Regarding customization, D’Avanzo recommended looking at the organization’s recent investigation track and picking three areas to highlight, such as conflicts of interest, sanctions, and fraud. The company could also include a 3-minute video featuring the chief executive officer to introduce the training and highlight its importance. Its culture and community could be incorporated, along with its branding, logo, and colors.
Another way to go is to include questions from the “running list” compliance teams regularly field from employees, D’Avanzo said.
Nearly 14 percent of survey respondents reported offering no formal training at all. These firms are likely smaller and don’t train in the traditional sense, D’Avanzo observed.
“They are likely providing CoC training in a format other than traditional online training, such as targeted ’hot topic’ emails, a compliance newsletter, or incorporating CoC messages in business line meetings,” she said.
Added Schneider, “Online training can be a great option for smaller companies that may not have the in-house expertise to tackle nuanced topics like privacy, bribery, or harassment.”
Meeting government expectations
“The DOJ expects organizations to measure the effectiveness of their CoC training,” said D’Avanzo. “One way is to use data from question level reporting to identify knowledge gaps and then send out microlearnings—short videos that are quick and easy to consume—or emails to reinforce that information and change behavior.
“There’s an expectation by the DOJ that if you get into trouble, this aspect of your training program is going to be looked at very closely. There’s no way around that.”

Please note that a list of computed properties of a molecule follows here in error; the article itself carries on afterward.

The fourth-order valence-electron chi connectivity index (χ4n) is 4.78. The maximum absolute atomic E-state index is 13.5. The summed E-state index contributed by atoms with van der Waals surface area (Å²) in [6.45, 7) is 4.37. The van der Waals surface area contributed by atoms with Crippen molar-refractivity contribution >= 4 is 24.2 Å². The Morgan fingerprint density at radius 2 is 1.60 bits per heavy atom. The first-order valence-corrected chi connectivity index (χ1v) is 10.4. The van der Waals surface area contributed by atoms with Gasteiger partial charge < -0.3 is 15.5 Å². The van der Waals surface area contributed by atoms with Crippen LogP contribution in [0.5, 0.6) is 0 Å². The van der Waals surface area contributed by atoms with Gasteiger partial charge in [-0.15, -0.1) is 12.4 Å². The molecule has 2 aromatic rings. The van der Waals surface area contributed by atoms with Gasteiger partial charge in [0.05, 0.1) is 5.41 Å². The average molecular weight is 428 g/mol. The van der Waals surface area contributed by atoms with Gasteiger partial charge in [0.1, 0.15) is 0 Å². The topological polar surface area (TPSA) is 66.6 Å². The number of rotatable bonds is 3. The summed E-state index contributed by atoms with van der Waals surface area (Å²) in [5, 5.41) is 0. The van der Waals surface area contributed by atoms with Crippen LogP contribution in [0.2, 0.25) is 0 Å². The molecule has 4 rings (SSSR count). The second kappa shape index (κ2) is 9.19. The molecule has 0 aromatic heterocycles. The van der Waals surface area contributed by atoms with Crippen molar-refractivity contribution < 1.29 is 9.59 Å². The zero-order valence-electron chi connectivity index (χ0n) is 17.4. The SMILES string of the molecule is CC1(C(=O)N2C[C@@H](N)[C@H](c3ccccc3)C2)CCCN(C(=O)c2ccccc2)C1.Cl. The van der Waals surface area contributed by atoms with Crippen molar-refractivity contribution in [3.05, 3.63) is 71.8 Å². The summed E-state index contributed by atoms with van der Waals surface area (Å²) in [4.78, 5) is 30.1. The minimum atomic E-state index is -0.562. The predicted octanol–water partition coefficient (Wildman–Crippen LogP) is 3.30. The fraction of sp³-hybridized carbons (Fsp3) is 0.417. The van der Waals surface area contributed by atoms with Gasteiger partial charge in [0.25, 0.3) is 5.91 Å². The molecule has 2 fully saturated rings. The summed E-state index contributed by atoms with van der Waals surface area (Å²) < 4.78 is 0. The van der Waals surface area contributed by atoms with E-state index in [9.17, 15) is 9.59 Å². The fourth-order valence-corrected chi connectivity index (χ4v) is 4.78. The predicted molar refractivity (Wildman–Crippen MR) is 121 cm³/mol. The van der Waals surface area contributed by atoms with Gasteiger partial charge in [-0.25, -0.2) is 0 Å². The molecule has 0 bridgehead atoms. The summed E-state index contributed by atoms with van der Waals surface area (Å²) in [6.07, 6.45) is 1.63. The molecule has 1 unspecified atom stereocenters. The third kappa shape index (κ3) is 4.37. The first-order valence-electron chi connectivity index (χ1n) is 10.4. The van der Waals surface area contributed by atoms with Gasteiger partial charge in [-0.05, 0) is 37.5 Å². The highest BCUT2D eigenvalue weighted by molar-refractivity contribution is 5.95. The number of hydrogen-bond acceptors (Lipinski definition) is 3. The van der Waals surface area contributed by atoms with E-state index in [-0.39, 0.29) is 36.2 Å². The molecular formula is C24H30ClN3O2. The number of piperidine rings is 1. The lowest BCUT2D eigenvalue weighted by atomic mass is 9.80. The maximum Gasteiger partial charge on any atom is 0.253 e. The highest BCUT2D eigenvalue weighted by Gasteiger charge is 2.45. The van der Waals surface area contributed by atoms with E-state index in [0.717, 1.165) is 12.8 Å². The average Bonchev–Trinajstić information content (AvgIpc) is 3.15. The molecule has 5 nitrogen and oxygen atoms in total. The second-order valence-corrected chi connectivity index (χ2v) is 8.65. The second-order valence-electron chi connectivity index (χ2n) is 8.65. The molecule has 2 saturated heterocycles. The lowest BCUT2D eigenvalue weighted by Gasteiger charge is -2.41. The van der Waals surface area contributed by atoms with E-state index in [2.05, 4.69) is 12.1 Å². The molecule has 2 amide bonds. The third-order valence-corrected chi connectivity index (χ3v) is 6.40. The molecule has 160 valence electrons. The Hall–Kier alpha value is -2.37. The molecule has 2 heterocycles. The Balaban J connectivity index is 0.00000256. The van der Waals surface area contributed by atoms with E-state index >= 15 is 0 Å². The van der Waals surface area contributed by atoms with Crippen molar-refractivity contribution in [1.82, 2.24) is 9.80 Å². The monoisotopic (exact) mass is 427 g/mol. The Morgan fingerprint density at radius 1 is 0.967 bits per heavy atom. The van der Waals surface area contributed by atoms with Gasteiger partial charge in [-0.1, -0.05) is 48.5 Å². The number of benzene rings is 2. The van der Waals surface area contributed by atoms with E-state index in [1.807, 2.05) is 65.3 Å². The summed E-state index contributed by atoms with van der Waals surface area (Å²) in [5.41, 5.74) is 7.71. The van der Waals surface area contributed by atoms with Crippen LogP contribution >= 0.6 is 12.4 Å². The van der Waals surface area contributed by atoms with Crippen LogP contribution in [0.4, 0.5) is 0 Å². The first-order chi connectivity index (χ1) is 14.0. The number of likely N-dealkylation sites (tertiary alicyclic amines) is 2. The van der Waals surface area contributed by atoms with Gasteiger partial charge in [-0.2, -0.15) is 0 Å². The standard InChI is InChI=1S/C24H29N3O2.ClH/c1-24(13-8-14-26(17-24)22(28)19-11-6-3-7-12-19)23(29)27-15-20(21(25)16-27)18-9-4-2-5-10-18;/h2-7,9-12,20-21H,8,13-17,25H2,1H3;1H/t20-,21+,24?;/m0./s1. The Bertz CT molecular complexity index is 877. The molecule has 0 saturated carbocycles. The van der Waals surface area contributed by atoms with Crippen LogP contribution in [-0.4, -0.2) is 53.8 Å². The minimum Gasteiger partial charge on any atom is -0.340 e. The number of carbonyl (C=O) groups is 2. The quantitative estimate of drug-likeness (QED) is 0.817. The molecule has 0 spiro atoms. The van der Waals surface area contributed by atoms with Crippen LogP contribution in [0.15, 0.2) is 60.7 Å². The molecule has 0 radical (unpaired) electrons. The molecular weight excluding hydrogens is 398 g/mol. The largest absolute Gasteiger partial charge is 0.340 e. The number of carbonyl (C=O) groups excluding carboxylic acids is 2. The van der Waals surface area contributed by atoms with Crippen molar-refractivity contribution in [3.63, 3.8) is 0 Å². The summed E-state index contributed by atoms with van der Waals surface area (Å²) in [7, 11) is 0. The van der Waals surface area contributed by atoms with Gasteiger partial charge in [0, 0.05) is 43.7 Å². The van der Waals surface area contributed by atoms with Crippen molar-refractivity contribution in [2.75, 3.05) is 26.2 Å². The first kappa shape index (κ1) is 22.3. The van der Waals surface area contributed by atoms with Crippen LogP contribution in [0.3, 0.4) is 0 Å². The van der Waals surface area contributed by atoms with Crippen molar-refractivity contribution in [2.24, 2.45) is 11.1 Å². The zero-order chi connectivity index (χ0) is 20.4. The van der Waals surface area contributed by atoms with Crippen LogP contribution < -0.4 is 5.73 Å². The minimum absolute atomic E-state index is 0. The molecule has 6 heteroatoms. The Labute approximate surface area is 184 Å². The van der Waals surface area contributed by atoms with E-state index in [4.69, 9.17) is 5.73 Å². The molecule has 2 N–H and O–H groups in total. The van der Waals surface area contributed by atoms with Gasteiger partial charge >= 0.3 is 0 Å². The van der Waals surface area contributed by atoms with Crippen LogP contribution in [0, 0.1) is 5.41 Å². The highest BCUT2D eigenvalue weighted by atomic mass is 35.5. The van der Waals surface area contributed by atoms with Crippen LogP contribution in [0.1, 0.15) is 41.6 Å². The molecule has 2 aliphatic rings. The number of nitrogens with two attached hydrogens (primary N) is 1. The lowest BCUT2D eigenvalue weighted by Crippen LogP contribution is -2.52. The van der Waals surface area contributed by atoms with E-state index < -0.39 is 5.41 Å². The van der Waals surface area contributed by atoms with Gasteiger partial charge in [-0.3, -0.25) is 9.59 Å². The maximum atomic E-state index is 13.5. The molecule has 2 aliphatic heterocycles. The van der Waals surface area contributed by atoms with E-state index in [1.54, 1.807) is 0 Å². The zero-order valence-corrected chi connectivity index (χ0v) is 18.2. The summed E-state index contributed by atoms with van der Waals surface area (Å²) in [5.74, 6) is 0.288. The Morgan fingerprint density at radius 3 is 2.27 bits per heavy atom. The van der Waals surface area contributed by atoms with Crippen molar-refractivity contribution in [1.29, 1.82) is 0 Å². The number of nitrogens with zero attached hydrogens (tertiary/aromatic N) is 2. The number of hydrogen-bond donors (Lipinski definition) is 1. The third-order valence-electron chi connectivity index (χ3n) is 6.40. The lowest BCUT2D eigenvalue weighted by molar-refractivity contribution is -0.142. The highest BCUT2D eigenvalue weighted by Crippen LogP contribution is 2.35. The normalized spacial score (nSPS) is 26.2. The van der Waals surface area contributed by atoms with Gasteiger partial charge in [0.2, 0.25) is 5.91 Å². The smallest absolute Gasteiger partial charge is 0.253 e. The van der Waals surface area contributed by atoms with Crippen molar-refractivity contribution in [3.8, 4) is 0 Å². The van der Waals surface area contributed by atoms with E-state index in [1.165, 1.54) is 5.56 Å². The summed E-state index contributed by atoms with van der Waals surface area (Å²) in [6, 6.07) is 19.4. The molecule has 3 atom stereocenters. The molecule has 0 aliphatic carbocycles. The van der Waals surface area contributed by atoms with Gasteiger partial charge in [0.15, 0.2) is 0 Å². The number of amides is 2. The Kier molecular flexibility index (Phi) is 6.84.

Having an updated training course was not a priority for more than half of the survey respondents. About 54 percent said they are comfortable offering the same annual training course two or three times, while 32 percent said they prefer to offer the same training once only.
Among organizations using a training vendor, 38 percent didn’t know when the course was last updated. Organizations should make it a point to know when their CoC training was last updated and how, said D’Avanzo.
Compliance teams at those organizations would benefit from building a strong partnership with their vendors, she said, especially as the DOJ increases its scrutiny on training.
Keeping up with change
It’s often difficult to get employees to take CoC training. If an organization isn’t updating it and making it fresh every year, employees will notice and might be even more resistant to participating, D’Avanzo said.
About 51 percent of survey respondents said new rules and regulations would be the No. 1 reason to motivate their organization to update CoC training. Emerging ethics and compliance risks were identified as the top factor by 17 percent of respondents, while 15 percent said new organizational initiatives, such as implementing environmental, social, and governance (ESG) changes.
Most organizations are aware of new rules that are implemented, D’Avanzo said, and a good way to keep up is by signing up for free newsletters from law firms that track regulations. Another good source is the compliance community.
“Compliance officers are notorious for sharing freely,” and it really pays off for local officers to set aside time to talk once a month, D’Avanzo said.